Dr Hui Lu BSc, MSc, DPhil

Lecturer

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Overview

Mitochondria are vitally important organelles within living cells, which are often described as their powerhouses since they generate the primary energy for biological activities. It is no surprise, therefore, mitochondrial dysfunction leads to life threatening diseases, such as cancer, diabetes, stroke, and various neurodegenerative diseases (e.g. Alzheimer’s and Parkinson’s diseases). Mitochondria contain about 1500 different proteins, and ~99% of these proteins are synthesized in the cytosol and imported into the organelle for their functions. Consequently, protein folding and protein homeostasis or quality control are essential for mitochondrial function. Our research interests are (1) understanding the function and functional mechanism of mitochondrial proteins; (2) oxidative folding of industrially and pharmaceutically important proteins; and (3) recently extended to the biological applications of graphene oxide.

Biography

1997: D.Phil,Oxford Centre for Molecular Sciences, Oxford University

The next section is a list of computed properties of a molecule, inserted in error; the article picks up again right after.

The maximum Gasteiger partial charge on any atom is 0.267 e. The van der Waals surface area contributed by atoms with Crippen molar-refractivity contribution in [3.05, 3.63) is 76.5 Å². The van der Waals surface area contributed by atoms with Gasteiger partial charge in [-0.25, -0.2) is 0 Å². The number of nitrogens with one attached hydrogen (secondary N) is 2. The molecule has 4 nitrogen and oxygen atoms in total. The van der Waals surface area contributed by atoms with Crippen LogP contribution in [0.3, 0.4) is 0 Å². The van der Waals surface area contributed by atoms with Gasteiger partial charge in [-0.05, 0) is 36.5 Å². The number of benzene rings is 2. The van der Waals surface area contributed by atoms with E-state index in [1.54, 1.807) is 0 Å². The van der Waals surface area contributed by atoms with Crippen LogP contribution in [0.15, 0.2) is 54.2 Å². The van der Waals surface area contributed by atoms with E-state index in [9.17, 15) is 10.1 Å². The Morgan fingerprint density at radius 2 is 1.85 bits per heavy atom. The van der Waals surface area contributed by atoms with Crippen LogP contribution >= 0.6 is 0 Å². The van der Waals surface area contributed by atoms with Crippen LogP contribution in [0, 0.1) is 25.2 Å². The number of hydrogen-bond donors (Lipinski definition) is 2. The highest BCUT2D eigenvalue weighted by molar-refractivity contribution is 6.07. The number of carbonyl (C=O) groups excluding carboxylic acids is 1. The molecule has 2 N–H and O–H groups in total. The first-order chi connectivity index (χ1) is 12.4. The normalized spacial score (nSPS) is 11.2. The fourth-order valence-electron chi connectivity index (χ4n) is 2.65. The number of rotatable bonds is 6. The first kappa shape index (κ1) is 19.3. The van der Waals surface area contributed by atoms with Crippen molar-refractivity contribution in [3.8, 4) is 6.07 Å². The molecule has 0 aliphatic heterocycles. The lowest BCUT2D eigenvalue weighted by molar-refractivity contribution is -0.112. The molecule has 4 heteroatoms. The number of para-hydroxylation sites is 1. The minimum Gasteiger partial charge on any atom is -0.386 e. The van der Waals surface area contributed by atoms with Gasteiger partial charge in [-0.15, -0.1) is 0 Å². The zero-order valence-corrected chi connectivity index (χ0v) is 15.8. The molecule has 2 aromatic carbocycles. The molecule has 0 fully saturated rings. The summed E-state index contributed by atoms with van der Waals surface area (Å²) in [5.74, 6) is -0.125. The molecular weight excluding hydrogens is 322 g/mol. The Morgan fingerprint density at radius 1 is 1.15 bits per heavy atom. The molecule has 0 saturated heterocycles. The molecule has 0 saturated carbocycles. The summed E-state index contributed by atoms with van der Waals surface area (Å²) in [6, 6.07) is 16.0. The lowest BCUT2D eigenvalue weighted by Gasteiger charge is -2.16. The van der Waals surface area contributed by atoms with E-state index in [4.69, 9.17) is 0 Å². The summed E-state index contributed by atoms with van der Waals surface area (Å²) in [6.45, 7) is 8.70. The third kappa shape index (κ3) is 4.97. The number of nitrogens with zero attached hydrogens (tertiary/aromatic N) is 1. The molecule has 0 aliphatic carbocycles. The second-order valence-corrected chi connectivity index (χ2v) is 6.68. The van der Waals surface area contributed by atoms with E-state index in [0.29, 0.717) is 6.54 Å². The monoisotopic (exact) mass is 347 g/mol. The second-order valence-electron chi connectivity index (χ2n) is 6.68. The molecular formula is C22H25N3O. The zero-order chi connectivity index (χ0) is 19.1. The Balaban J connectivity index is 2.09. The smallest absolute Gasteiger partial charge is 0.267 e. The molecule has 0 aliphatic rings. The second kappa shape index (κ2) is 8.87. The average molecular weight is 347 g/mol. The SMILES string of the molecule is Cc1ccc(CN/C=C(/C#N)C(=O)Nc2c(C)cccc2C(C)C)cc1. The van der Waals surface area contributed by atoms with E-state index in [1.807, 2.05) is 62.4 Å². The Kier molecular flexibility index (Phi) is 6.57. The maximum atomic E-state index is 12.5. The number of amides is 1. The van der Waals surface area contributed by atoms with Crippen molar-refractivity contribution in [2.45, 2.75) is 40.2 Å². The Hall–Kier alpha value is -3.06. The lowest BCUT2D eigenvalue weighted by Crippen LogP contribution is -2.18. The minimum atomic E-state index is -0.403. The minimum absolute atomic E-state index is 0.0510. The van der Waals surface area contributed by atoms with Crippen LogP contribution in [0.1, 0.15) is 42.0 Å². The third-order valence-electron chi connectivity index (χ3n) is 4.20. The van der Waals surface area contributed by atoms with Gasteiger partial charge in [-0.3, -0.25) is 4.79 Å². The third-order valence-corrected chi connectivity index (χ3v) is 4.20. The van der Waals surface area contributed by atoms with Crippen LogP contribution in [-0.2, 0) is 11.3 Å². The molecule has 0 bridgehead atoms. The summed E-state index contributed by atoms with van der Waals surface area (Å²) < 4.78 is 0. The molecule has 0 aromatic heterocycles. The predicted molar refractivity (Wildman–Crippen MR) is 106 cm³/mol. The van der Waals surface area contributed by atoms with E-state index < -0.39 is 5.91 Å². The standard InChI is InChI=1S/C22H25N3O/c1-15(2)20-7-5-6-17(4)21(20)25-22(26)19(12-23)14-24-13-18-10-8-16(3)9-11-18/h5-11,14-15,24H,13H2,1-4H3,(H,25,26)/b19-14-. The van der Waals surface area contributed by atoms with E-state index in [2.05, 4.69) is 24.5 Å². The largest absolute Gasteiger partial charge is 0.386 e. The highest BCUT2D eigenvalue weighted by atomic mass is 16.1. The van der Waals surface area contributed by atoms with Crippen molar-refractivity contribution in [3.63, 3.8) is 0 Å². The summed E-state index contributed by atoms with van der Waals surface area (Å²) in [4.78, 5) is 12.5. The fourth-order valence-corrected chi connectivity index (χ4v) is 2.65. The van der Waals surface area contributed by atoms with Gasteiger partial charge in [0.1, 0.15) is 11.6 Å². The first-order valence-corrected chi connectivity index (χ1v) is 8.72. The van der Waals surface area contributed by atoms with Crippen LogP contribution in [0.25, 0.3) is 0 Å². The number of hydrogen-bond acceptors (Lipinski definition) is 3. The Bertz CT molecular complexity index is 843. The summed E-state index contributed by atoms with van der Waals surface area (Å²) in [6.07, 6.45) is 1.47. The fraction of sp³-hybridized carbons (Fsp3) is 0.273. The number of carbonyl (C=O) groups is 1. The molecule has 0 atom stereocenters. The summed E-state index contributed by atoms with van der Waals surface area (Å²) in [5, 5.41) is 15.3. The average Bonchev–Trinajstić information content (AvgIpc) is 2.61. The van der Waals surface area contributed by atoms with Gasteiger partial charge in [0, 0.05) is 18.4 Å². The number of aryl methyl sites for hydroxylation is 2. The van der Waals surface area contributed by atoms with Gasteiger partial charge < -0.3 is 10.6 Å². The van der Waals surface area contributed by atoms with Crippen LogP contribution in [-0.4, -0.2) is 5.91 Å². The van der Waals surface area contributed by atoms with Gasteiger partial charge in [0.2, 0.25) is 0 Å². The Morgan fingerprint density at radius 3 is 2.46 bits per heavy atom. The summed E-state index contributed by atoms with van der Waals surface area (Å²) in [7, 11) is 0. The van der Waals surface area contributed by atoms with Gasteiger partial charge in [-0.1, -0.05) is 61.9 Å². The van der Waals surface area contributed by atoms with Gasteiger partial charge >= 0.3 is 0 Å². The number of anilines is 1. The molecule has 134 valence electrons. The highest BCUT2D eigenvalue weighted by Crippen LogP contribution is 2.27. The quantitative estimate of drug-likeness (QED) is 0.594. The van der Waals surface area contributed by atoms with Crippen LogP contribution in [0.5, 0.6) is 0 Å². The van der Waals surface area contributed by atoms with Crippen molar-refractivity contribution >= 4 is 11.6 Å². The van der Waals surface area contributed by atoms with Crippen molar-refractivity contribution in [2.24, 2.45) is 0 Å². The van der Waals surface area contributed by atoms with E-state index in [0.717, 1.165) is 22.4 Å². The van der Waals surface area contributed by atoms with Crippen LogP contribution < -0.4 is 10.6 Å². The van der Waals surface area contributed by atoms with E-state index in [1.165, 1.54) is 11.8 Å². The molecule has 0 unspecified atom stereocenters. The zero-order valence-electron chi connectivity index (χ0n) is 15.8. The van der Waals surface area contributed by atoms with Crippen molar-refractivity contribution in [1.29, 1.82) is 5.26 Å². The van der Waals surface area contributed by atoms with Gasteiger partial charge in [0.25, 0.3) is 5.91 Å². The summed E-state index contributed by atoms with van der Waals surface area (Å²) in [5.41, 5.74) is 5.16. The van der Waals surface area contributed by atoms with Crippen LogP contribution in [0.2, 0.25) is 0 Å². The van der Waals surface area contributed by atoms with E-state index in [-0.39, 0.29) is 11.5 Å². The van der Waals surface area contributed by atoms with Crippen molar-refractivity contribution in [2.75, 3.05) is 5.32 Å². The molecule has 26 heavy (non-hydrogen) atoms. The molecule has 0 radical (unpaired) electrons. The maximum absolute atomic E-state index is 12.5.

1997 -2000: Postdoctoral Researcher, Biochemistry Department, Imperial College, London

2000 -2001:Postdoctoral Researcher, Department of Medicine, University College of London

2001 -2003:Postdoctoral Researcher, Biochemistry Department, Manchester University

2003 - 2011: The Royal Society University Research Fellow, Faculty of Life Sciences, Manchester University

2011 – Lecturer of Biochemistry, Faculty of Life Sciences, Manchester University

Qualifications

BSc, MSc, PhD

Keywords

  • Mitochondrial protein biogenesis, Protein folding and function, Thiol-disulphide redox regulation, Mitochondrial protein quality control, graphene

Education / academic qualifications

  • Doctor of Science

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